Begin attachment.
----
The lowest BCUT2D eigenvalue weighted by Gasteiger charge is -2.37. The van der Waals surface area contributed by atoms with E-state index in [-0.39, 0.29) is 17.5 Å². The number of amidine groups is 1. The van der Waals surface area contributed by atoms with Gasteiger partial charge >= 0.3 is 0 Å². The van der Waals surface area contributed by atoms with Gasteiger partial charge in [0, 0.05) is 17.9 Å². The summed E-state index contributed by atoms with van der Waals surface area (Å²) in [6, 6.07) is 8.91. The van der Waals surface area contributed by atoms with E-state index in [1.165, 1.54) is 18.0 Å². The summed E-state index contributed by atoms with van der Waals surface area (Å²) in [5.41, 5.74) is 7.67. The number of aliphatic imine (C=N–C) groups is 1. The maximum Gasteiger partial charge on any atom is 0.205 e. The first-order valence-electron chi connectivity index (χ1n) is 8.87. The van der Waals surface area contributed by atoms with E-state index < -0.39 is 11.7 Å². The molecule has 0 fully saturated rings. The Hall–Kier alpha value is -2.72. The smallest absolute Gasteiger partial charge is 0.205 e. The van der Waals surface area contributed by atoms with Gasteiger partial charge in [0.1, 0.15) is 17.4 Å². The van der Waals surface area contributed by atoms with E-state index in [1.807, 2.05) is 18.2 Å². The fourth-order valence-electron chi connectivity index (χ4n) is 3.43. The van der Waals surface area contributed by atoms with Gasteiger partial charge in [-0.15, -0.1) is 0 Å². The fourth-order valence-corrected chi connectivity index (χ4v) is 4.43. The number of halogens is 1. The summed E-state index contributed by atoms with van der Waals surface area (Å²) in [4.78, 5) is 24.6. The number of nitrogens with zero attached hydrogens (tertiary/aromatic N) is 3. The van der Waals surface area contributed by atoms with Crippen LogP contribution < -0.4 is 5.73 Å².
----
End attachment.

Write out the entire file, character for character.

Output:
The lowest BCUT2D eigenvalue weighted by Gasteiger charge is -2.37. The van der Waals surface area contributed by atoms with E-state index in [-0.39, 0.29) is 17.5 Å². The number of amidine groups is 1. The van der Waals surface area contributed by atoms with Gasteiger partial charge >= 0.3 is 0 Å². The van der Waals surface area contributed by atoms with Gasteiger partial charge in [0, 0.05) is 17.9 Å². The summed E-state index contributed by atoms with van der Waals surface area (Å²) in [6, 6.07) is 8.91. The van der Waals surface area contributed by atoms with E-state index in [1.165, 1.54) is 18.0 Å². The summed E-state index contributed by atoms with van der Waals surface area (Å²) in [5.41, 5.74) is 7.67. The number of aliphatic imine (C=N–C) groups is 1. The maximum Gasteiger partial charge on any atom is 0.205 e. The first-order valence-electron chi connectivity index (χ1n) is 8.87. The van der Waals surface area contributed by atoms with E-state index < -0.39 is 11.7 Å². The molecule has 0 fully saturated rings. The Hall–Kier alpha value is -2.72. The smallest absolute Gasteiger partial charge is 0.205 e. The van der Waals surface area contributed by atoms with Gasteiger partial charge in [0.1, 0.15) is 17.4 Å². The van der Waals surface area contributed by atoms with E-state index in [1.807, 2.05) is 18.2 Å². The fourth-order valence-electron chi connectivity index (χ4n) is 3.43. The van der Waals surface area contributed by atoms with Gasteiger partial charge in [-0.15, -0.1) is 0 Å². The fourth-order valence-corrected chi connectivity index (χ4v) is 4.43. The number of halogens is 1. The summed E-state index contributed by atoms with van der Waals surface area (Å²) in [4.78, 5) is 24.6. The number of nitrogens with zero attached hydrogens (tertiary/aromatic N) is 3. The van der Waals surface area contributed by atoms with Crippen LogP contribution < -0.4 is 5.73 Å².